Unfair dismissal – Employees currently have to be with an employer for one year before they can make a claim for unfair dismissal to an employment tribunal, but this qualifying period is increasing to two years with effect from 6 April 2012. However it is important to note that there are transitional arrangements which mean that anybody whose period of continuous employment began before the above date will still be able to make a claim after one year’s service. Employees who begin work on or after 6 April 2012 will have to work for two years before they can submit a claim.
Employment law consultations are taking place on a number of proposed legislative changes at present, including on further changes to unfair dismissal legislation, redundancy consultation periods and TUPE. George Osborne, Minister for Misery, has been urging employers to support proposals which will allow small businesses to get rid of staff under a compensated no-fault dismissal law, without the risk of being taken to an employment tribunal. If enacted, this will allow unscrupulous employers to fire staff almost at will and will significantly reduce the rights of the 13.8 million people who work in Britain’s 4.5 million small businesses. There are also consultations under way on reducing the 90-day consultation period which applies when it is proposed to make 100 or more employees redundant. And there are proposals to reduce transfer of engagement rights by making it easier for employers to cut pay and conditions after a TUPE transfer has taken place. The TUC fears that this proposal, if enacted, will lead to even more outsourcing and will erode the terms and conditions of already low-paid service sector staff, including in cleaning and catering.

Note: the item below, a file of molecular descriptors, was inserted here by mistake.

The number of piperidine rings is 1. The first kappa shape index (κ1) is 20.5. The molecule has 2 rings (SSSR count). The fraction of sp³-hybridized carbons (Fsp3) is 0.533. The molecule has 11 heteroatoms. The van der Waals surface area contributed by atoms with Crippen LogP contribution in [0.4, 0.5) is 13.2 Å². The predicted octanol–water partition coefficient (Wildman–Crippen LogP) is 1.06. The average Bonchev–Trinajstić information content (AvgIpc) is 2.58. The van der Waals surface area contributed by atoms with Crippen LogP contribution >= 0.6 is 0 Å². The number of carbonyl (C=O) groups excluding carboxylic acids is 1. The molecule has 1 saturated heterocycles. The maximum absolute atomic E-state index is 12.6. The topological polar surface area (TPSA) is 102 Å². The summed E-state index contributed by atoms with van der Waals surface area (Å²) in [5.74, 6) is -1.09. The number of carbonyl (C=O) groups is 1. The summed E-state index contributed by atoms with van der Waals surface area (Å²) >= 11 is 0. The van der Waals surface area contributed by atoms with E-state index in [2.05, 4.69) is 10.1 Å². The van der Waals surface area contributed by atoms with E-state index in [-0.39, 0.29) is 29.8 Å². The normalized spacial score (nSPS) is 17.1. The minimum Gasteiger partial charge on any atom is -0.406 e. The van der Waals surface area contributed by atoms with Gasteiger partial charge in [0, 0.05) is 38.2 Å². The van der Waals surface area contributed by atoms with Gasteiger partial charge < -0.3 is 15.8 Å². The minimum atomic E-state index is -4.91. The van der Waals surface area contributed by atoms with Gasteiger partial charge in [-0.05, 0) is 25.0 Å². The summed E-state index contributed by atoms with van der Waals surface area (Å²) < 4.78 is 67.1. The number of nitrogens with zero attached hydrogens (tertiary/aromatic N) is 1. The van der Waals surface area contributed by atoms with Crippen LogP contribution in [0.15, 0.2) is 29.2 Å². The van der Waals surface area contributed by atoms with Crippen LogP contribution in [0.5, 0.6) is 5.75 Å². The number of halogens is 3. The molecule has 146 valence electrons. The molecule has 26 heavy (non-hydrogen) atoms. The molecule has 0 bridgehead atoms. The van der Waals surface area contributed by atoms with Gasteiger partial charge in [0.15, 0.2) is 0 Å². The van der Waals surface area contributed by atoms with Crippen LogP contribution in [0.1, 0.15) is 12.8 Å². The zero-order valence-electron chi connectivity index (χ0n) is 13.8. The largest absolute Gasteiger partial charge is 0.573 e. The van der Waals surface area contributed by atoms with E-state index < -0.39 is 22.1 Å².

Accident reporting is to be made easier for employers from 6 April 2012 when changes are made to RIDDOR (the Reporting of Injuries, Diseases and Dangerous Occurrences Regulations). Incidents currently have to be reported to the Health & Safety Executive when a worker is unfit for normal work for over three days following an accident. That period is now being increased to over seven days, which safety’ campaigners fear is sending the wrong message to employers about the importance of the incidents/injuries in question.
Criminal records – Changes are being proposed to the Rehabilitation of Offenders Act which will mean that fewer ex-offenders will have to report spent convictions to employers when applying for work. The new proposals mean that community service orders will be considered spent after one year (rather than four at present). Custody sentences of up to six months will be considered spent two and a half years after leaving prison (rather than seven), custody sentences of six months to two and a half years will be spent six and a half years after leaving (rather than 10) and sentences of between two and a half and four years will be spent after 11 years (rather than never, as applies now). Custody sentences of over four years will still always have to be declared, as will convictions for people who want to work with children.
Bullies beware – A scientist has won an employment tribunal award of almost £30,000, for constructive and unfair dismissal, after he faced a ‘barrage of shouting’ and unpleasant and derogatory treatment from a professor in Manchester University. This is yet another reminder to those in authority that they must treat people at work with dignity and respect.
Richard Lynch is a Dudden Hill resident. He is a retired Unite the Union official and currently conducts voluntary work on employment rights for the Brent Community Law Centre. He also acts as an accompanying representative for the GMB union.